Background:

Cancer is the leading cause of death in Canada, ahead of heart disease and stroke, accounting for almost 30 per cent of all deaths. Nearly one in every two Canadians is predicted to be diagnosed with cancer in their lifetimes, largely due to Canada's aging population. However, not every type of cancer is the same. Many forms of cancer are very treatable and have high rates of survival, if detected early. Many other forms can be prevented almost entirely, if the right proactive steps are taken.

In December 2017, the FNHA, in collaboration with BC Cancer, Métis Nation British Columbia and BC Association of Aboriginal Friendship Centres, released a strategy called Improving Indigenous Cancer Journeys in BC: A Road Map. Only the second of its kind in the country, the strategy addresses all aspects of cancer, from prevention through to survivorship, with a focus on delivering culturally safe cancer care. Its priorities are in line with the calls to action for health by the Truth and Reconciliation Commission of Canada. Insight was gained from engagement over a number of years with Indigenous cancer patients, survivors and their families.

The strategy's six priorities are:

  • developing partnerships between the health system and Indigenous communities;

  • working with Indigenous communities to help prevent cancer before it starts;

  • increasing access and participation in colon, cervical and breast cancer screening;

  • promoting cultural safety and humility in cancer care services;

  • supporting Indigenous cancer survivorship and end-of-life experiences; and

  • improving knowledge of Indigenous cancer experiences.

The strategy was in part informed by the October 2017 study conducted by the FNHA and BC Cancer on cancer incidence and survival among First Nations people in BC. The study found that First Nations in BC had a lower overall incidence of cancer compared to the non-First Nations population in BC, although significantly higher rates of colorectal and cervical cancer. First Nations were also found to have significantly lower survival rates for many cancers. Access to and utilization of cancer screening programs was one of the factors believed to cause this difference in survival rates.

The "Screen. For Wellness." campaign encourages increased access to BC's three population-based screening programs:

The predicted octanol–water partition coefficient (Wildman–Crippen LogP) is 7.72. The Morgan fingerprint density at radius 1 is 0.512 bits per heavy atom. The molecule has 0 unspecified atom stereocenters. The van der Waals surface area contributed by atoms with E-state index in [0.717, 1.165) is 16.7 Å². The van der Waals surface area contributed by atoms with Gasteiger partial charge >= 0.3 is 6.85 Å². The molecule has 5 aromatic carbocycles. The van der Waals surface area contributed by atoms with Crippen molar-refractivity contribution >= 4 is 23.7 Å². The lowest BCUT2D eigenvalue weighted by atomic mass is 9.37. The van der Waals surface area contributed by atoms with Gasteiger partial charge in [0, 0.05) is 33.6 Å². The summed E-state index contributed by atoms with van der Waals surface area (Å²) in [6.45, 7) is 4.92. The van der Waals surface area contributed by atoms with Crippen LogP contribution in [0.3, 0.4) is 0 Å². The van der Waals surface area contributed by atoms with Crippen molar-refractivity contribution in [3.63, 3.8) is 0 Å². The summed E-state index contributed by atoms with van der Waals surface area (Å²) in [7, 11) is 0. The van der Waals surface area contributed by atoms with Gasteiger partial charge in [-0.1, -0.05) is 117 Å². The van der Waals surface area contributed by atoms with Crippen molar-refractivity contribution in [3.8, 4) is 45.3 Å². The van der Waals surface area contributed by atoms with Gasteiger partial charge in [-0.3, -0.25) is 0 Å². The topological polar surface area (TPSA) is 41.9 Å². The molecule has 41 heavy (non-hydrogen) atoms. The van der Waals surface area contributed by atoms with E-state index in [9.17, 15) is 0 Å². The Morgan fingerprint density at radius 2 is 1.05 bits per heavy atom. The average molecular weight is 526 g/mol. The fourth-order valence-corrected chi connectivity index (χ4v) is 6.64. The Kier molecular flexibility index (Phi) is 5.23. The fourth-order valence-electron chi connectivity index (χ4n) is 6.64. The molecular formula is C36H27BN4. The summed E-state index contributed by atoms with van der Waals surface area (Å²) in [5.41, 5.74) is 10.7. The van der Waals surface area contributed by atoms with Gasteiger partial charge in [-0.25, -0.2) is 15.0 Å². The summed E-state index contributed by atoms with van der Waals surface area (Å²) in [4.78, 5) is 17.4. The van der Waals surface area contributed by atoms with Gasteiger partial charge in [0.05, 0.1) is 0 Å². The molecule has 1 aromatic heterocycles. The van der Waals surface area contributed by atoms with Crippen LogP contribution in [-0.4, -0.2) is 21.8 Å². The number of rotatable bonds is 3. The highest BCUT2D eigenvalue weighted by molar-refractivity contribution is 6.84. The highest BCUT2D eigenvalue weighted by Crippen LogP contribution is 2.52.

• Breast cancer is one of the most commonly diagnosed cancers among First Nations women in BC. Mammograms can help find breast cancer early, when it is small and there are more options for treatment. Regular mammograms are available to women 40 years and over, even if they have no symptoms.

  • Screening regularly with a Pap test can reduce risk of cervical cancer by 70 per cent. Early detection means more treatment options and better outcomes. People aged 25 to 69 who have a cervix should make regular Pap tests a part of their wellness journey, even if they have no symptoms.

  • Colon cancer is one of the most commonly diagnosed and deadly forms of cancer, but with early detection, survival rates are as high as 90 per cent. Screening also detects cancer early, which means more treatment options and better outcomes. Women and men between the ages of 50 and 74 should make colon cancer screening a regular part of their wellness journey, even if they have no symptoms.

BC Cancer, part of the Provincial Health Services Authority, is committed to reducing the incidence of cancer, reducing the mortality from cancer and improving the quality of life of those living with cancer. It provides a comprehensive cancer control program for the people of British Columbia by working with community partners to deliver a range of oncology services, including prevention, early detection, diagnosis and treatment, research, education, supportive care, rehabilitation and palliative care. For more information, visit www.bccancer.bc.ca or follow us on Twitter @BCCancer.

First Nations Health Authority is responsible for planning, management, service delivery and funding of health programs, in partnership with First Nations communities in BC. Guided by the vision of embedding cultural safety and humility into health service delivery, the FNHA works to reform the way health care is delivered to BC First Nations through direct services, provincial partnership collaboration, and health systems innovation.  

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For more information or to arrange an interview, contact:

Kevin Sauve
BC Cancer
604-842-1177
kevin.sauve@bccancer.bc.ca 

Gavin Wilson
First Nations Health Authority
778-991-1229
Gavin.wilson@fnha.ca